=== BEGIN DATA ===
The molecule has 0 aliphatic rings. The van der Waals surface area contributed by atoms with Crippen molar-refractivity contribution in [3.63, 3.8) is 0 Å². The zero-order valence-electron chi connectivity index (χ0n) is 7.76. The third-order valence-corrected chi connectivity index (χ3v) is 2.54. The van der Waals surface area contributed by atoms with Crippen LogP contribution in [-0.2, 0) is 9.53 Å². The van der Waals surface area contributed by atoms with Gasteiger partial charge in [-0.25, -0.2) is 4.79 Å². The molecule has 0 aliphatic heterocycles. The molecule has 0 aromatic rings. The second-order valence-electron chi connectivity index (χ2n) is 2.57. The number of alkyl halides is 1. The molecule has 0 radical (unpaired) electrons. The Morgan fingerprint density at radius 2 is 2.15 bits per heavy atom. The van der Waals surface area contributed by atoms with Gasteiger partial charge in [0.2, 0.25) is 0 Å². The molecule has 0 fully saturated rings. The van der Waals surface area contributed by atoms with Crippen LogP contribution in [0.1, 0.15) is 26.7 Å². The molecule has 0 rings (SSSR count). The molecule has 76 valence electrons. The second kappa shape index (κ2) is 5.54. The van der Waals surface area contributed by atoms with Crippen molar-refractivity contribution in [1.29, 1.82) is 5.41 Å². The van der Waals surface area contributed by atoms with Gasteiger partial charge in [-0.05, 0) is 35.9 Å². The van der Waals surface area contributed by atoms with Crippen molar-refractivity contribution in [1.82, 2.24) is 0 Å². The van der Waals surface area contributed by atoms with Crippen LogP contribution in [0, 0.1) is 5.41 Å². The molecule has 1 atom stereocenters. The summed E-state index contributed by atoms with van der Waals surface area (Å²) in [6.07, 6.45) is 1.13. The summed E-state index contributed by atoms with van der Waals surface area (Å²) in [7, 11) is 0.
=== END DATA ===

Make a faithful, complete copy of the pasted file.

The molecule has 0 aliphatic rings. The van der Waals surface area contributed by atoms with Crippen molar-refractivity contribution in [3.63, 3.8) is 0 Å². The zero-order valence-electron chi connectivity index (χ0n) is 7.76. The third-order valence-corrected chi connectivity index (χ3v) is 2.54. The van der Waals surface area contributed by atoms with Crippen LogP contribution in [-0.2, 0) is 9.53 Å². The van der Waals surface area contributed by atoms with Gasteiger partial charge in [-0.25, -0.2) is 4.79 Å². The molecule has 0 aliphatic heterocycles. The molecule has 0 aromatic rings. The second-order valence-electron chi connectivity index (χ2n) is 2.57. The number of alkyl halides is 1. The molecule has 0 radical (unpaired) electrons. The Morgan fingerprint density at radius 2 is 2.15 bits per heavy atom. The van der Waals surface area contributed by atoms with Gasteiger partial charge in [0.2, 0.25) is 0 Å². The molecule has 0 fully saturated rings. The van der Waals surface area contributed by atoms with Crippen LogP contribution in [0.1, 0.15) is 26.7 Å². The molecule has 0 rings (SSSR count). The molecule has 76 valence electrons. The second kappa shape index (κ2) is 5.54. The van der Waals surface area contributed by atoms with Crippen molar-refractivity contribution in [1.29, 1.82) is 5.41 Å². The van der Waals surface area contributed by atoms with Gasteiger partial charge in [-0.05, 0) is 35.9 Å². The van der Waals surface area contributed by atoms with Crippen molar-refractivity contribution in [1.82, 2.24) is 0 Å². The van der Waals surface area contributed by atoms with Crippen LogP contribution in [0, 0.1) is 5.41 Å². The molecule has 1 atom stereocenters. The summed E-state index contributed by atoms with van der Waals surface area (Å²) in [6.07, 6.45) is 1.13. The summed E-state index contributed by atoms with van der Waals surface area (Å²) in [7, 11) is 0.